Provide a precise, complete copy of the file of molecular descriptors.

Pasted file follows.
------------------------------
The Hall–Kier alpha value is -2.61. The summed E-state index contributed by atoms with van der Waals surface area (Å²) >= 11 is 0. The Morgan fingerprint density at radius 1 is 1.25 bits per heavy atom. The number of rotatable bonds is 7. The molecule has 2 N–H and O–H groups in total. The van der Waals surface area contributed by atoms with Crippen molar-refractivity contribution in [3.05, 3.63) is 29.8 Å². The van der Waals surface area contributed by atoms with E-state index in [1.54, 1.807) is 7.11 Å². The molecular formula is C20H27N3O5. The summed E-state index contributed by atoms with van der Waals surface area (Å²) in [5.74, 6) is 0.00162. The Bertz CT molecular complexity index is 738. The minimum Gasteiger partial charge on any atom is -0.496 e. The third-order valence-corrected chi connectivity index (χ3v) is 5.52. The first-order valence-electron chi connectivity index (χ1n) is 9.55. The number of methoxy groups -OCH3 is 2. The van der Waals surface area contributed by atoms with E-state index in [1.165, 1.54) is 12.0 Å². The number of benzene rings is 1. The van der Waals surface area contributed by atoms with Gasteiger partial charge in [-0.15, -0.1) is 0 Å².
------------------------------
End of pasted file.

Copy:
The Hall–Kier alpha value is -2.61. The summed E-state index contributed by atoms with van der Waals surface area (Å²) >= 11 is 0. The Morgan fingerprint density at radius 1 is 1.25 bits per heavy atom. The number of rotatable bonds is 7. The molecule has 2 N–H and O–H groups in total. The van der Waals surface area contributed by atoms with Crippen molar-refractivity contribution in [3.05, 3.63) is 29.8 Å². The van der Waals surface area contributed by atoms with E-state index in [1.54, 1.807) is 7.11 Å². The molecular formula is C20H27N3O5. The summed E-state index contributed by atoms with van der Waals surface area (Å²) in [5.74, 6) is 0.00162. The Bertz CT molecular complexity index is 738. The minimum Gasteiger partial charge on any atom is -0.496 e. The third-order valence-corrected chi connectivity index (χ3v) is 5.52. The first-order valence-electron chi connectivity index (χ1n) is 9.55. The number of methoxy groups -OCH3 is 2. The van der Waals surface area contributed by atoms with E-state index in [1.165, 1.54) is 12.0 Å². The number of benzene rings is 1. The van der Waals surface area contributed by atoms with Gasteiger partial charge in [-0.15, -0.1) is 0 Å².